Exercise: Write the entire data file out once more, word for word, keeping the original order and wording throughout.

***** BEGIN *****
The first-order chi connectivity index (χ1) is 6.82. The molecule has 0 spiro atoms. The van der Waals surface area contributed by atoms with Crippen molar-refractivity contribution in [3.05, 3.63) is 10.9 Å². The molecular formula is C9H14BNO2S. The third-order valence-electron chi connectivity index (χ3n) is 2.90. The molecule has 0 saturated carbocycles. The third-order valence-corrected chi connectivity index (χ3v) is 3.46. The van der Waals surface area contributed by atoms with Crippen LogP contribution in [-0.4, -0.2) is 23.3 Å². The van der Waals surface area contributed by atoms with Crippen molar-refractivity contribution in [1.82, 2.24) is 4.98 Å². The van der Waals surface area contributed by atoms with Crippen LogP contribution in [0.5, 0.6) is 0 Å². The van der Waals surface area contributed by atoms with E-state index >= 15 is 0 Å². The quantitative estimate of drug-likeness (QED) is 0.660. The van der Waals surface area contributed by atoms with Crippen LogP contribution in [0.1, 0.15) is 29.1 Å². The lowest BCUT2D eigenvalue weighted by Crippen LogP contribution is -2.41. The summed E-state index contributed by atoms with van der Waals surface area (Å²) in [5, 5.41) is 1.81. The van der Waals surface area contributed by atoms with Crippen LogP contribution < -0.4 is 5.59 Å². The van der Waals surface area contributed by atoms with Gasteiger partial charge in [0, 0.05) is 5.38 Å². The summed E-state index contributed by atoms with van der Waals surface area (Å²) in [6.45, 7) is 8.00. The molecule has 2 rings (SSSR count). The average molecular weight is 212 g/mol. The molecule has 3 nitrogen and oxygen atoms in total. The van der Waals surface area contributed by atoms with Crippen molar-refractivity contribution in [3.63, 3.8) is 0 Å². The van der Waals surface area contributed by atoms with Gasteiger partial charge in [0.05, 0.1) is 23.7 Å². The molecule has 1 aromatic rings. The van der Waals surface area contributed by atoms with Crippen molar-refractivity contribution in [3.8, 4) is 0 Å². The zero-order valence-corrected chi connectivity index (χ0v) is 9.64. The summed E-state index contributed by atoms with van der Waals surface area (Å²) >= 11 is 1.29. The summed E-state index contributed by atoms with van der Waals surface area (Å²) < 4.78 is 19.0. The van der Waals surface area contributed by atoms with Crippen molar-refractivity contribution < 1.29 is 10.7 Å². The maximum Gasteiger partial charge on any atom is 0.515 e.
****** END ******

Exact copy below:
The first-order chi connectivity index (χ1) is 6.82. The molecule has 0 spiro atoms. The van der Waals surface area contributed by atoms with Crippen molar-refractivity contribution in [3.05, 3.63) is 10.9 Å². The molecular formula is C9H14BNO2S. The third-order valence-electron chi connectivity index (χ3n) is 2.90. The molecule has 0 saturated carbocycles. The third-order valence-corrected chi connectivity index (χ3v) is 3.46. The van der Waals surface area contributed by atoms with Crippen LogP contribution in [-0.4, -0.2) is 23.3 Å². The van der Waals surface area contributed by atoms with Crippen molar-refractivity contribution in [1.82, 2.24) is 4.98 Å². The van der Waals surface area contributed by atoms with Crippen LogP contribution in [0.5, 0.6) is 0 Å². The van der Waals surface area contributed by atoms with E-state index >= 15 is 0 Å². The quantitative estimate of drug-likeness (QED) is 0.660. The van der Waals surface area contributed by atoms with Crippen LogP contribution in [0.1, 0.15) is 29.1 Å². The lowest BCUT2D eigenvalue weighted by Crippen LogP contribution is -2.41. The summed E-state index contributed by atoms with van der Waals surface area (Å²) in [5, 5.41) is 1.81. The van der Waals surface area contributed by atoms with Crippen LogP contribution < -0.4 is 5.59 Å². The van der Waals surface area contributed by atoms with Gasteiger partial charge in [0, 0.05) is 5.38 Å². The summed E-state index contributed by atoms with van der Waals surface area (Å²) in [6.45, 7) is 8.00. The molecule has 2 rings (SSSR count). The average molecular weight is 212 g/mol. The molecule has 3 nitrogen and oxygen atoms in total. The van der Waals surface area contributed by atoms with Crippen molar-refractivity contribution in [3.63, 3.8) is 0 Å². The van der Waals surface area contributed by atoms with Gasteiger partial charge in [0.05, 0.1) is 23.7 Å². The molecule has 1 aromatic rings. The van der Waals surface area contributed by atoms with Crippen molar-refractivity contribution in [3.8, 4) is 0 Å². The zero-order valence-corrected chi connectivity index (χ0v) is 9.64. The summed E-state index contributed by atoms with van der Waals surface area (Å²) >= 11 is 1.29. The summed E-state index contributed by atoms with van der Waals surface area (Å²) < 4.78 is 19.0. The van der Waals surface area contributed by atoms with Crippen molar-refractivity contribution < 1.29 is 10.7 Å². The maximum Gasteiger partial charge on any atom is 0.515 e.